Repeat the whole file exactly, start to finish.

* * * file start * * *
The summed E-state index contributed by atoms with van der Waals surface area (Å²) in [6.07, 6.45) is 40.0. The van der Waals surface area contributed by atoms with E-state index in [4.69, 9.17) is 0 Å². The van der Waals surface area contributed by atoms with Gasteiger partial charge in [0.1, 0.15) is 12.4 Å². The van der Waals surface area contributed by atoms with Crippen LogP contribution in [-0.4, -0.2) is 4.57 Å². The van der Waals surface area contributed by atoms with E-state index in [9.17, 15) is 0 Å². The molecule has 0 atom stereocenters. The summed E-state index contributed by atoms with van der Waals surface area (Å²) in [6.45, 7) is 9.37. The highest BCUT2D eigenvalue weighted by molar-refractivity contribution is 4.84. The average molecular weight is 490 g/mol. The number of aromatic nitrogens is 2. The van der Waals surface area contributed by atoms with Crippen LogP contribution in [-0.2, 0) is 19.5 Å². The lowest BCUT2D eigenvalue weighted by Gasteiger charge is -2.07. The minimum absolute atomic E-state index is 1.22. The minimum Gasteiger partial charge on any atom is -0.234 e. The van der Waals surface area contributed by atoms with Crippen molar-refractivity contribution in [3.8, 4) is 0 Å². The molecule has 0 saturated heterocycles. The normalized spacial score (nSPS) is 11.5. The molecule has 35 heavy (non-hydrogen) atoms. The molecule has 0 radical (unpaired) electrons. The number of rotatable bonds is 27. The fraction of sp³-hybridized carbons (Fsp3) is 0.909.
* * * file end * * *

The summed E-state index contributed by atoms with van der Waals surface area (Å²) in [6.07, 6.45) is 40.0. The van der Waals surface area contributed by atoms with E-state index in [4.69, 9.17) is 0 Å². The van der Waals surface area contributed by atoms with Gasteiger partial charge in [0.1, 0.15) is 12.4 Å². The van der Waals surface area contributed by atoms with Crippen LogP contribution in [-0.4, -0.2) is 4.57 Å². The van der Waals surface area contributed by atoms with E-state index in [9.17, 15) is 0 Å². The molecule has 0 atom stereocenters. The summed E-state index contributed by atoms with van der Waals surface area (Å²) in [6.45, 7) is 9.37. The highest BCUT2D eigenvalue weighted by molar-refractivity contribution is 4.84. The average molecular weight is 490 g/mol. The number of aromatic nitrogens is 2. The van der Waals surface area contributed by atoms with Crippen LogP contribution in [-0.2, 0) is 19.5 Å². The lowest BCUT2D eigenvalue weighted by Gasteiger charge is -2.07. The minimum absolute atomic E-state index is 1.22. The minimum Gasteiger partial charge on any atom is -0.234 e. The van der Waals surface area contributed by atoms with Crippen molar-refractivity contribution in [3.8, 4) is 0 Å². The molecule has 0 saturated heterocycles. The normalized spacial score (nSPS) is 11.5. The molecule has 35 heavy (non-hydrogen) atoms. The molecule has 0 radical (unpaired) electrons. The number of rotatable bonds is 27. The fraction of sp³-hybridized carbons (Fsp3) is 0.909.